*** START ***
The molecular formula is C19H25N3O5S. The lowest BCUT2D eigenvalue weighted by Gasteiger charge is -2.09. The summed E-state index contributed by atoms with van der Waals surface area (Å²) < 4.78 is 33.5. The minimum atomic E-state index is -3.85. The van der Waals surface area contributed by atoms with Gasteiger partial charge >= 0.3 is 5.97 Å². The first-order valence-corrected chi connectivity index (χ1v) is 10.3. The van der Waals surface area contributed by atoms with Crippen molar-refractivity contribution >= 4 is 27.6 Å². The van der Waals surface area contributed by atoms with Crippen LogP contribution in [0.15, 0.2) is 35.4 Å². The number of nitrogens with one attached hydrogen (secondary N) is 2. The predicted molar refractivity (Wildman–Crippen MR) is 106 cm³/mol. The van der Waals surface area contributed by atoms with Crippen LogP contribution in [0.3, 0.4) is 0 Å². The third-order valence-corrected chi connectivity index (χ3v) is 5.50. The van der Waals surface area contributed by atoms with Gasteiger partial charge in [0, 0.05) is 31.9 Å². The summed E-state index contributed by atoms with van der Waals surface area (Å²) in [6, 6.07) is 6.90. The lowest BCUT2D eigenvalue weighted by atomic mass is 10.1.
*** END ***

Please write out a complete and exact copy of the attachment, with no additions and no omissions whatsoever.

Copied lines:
The molecular formula is C19H25N3O5S. The lowest BCUT2D eigenvalue weighted by Gasteiger charge is -2.09. The summed E-state index contributed by atoms with van der Waals surface area (Å²) < 4.78 is 33.5. The minimum atomic E-state index is -3.85. The van der Waals surface area contributed by atoms with Gasteiger partial charge >= 0.3 is 5.97 Å². The first-order valence-corrected chi connectivity index (χ1v) is 10.3. The van der Waals surface area contributed by atoms with Crippen molar-refractivity contribution >= 4 is 27.6 Å². The van der Waals surface area contributed by atoms with Crippen LogP contribution in [0.15, 0.2) is 35.4 Å². The number of nitrogens with one attached hydrogen (secondary N) is 2. The predicted molar refractivity (Wildman–Crippen MR) is 106 cm³/mol. The van der Waals surface area contributed by atoms with Crippen LogP contribution in [0.3, 0.4) is 0 Å². The third-order valence-corrected chi connectivity index (χ3v) is 5.50. The van der Waals surface area contributed by atoms with Gasteiger partial charge in [0, 0.05) is 31.9 Å². The summed E-state index contributed by atoms with van der Waals surface area (Å²) in [6, 6.07) is 6.90. The lowest BCUT2D eigenvalue weighted by atomic mass is 10.1.